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Indiana Jones and the Emperor's Tomb
 
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  Indiana Jones and the Emperor's Tomb

Interview with cover artist Drew Struzan (November 28, 2002)


Drew Struzan, award-winning artist in motion picture advertising, recently illustrated the cover for Indiana Jones® and the Emperor's TombT. We are pleased to debut this artwork here along with an interview with the artist.


LucasArts.com: What was your first Indy related project?

Drew Struzan: The movie Raiders of the Lost Ark was the first. I was commissioned to do a painting for the international promotion of the film. What I did was used and seen everywhere in the world as the poster that represented the film except in the domestic, North American market.


LucasArts.com: What other video game related art have you done?

Drew Struzan: This is a relatively new area for the application of my art. It is still rare for me to have the opportunity to do a painting for a video game. What I have done to date is art for the box covers of the games that may also be used for promotional posters. The first art I did for a video game box cover was for Star Trek Next Generation way back in '93. Then it was a long time until the next one came my way. I did a painting for the game Indiana Jones and the Infernal Machine® in 2000. It was designed and used as a poster. I had also done a painting for the cover of the box but they didn't use it on the cover. [Editor's note: This art was featured on the back cover of the box.] Recently, this year, I created the artwork for the cover of the game titled Crimson Skies and most recently, of course, the cover for Indiana Jones and the Emperor's Tomb.


LucasArts.com: How does your approach for a game box cover differ from other types of projects?

Drew Struzan: Every project has its similarities and every project is different unto itself. The thing that stands out as different with games seems to be the lack of related materials to work from. With movies, there is usually a great deal of photography from the film to refer to when I need inspiration or reference to paint from. For the most part, with video games, they are created digitally and are not "real" in their appearance.

I am called for my work because of its general natural or "real" appearance and for the emotional response it generates. That is usually based upon reality, not a digital creation. So for me to produce an image that they expect from me, I cannot base my work on the digital images. It's in the translation from digital generalities to a simulation of reality from me that the difficulty arises. What is in the mind of a client as to what a certain character may look like if they were real is really only in the mind's eye, their minds. For me to try to figure out what they think they see and what I have to paint is the real treasure hunt. Ever try to paint what is in someone else' s mind? Ever see one of those artist sketches based upon the eyewitness description provided to the police? Do they ever look like whom the person turns out to be? That's my dilemma in dealing with digital descriptions.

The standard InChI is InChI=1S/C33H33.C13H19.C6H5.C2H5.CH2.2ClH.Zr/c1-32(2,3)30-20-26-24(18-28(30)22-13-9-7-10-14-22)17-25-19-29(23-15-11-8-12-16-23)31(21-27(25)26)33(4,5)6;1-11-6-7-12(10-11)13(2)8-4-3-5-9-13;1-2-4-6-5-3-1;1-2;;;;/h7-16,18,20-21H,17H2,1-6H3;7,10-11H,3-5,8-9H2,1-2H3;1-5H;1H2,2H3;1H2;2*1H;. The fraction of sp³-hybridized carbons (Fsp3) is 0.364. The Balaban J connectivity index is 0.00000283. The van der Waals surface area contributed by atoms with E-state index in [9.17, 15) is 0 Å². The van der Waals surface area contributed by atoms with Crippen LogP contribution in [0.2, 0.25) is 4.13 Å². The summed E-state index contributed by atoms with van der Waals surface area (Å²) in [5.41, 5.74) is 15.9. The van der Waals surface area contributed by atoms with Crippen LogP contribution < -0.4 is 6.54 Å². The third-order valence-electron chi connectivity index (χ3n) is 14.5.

With the Indy projects it is not so bad. Indy exists in Harrison Ford, so no guessing there. It's the other characters that present a problem.


LucasArts.com: What reference materials did you use to create the Indiana Jones and the Emperor's Tomb cover?

Drew Struzan: I have many pictures of Harrison Ford in the role of Indiana Jones. I fortunately kept these from the times I worked on the movies. So Indy was no problem. I just went to the storage box marked Indy and wa-la! For the Messerschmitts, German warplanes, I went to books on my bookshelf and onto the web searching for photos of the planes that worked best in the composition. For the Nazi officer I researched photos of real officers from the war and based the painting on one who looked to fulfill the typecast look expected, same for the girl. I found many pictures of the Terracotta Warriors but wound up ordering a statue made in China by people who live right by the actual site where the originals are located. They make beautiful and accurate reproductions from the originals. I ordered one to work from to get it in the correct position I wanted to paint from for the picture. The dragons came from a search for what are real Chinese dragons and ones that pleased my aesthetic taste.


LucasArts.com: How long did this piece take you to create?

Drew Struzan: I did a composition sketch, a drawing, first. Once it was approved, I could move onto the final painting. It took about two weeks to complete.


LucasArts.com: What artistic choices did you make to ensure this game cover would be compelling?

Drew Struzan: I just included what the game promises. The subject matter is rich and full and all drawn from the game itself. I compose the picture and elements in a strong and classical manner to set the scene with the proper emotional tone; that of secure and powerful, rock steady design. The color composition is warm, as is the trademark of so many of the Indy pieces, making it at that magic hour with the setting sun. Of course the reason I was asked to do the piece in the first place is that my style and taste is recognizable as the authentic Indy representation. With me doing it, it says immediately that this product is the real thing.


LucasArts.com: What do you think the art coveys about the game to the viewer?

Drew Struzan: Many things I would hope but mostly the adventure, the authenticity of the game, the quality it promises and the promise of the thrill we have come to expect from anything Indy.

Many thanks to Drew for taking the time to do this interview with us!


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Today 13. December 2017
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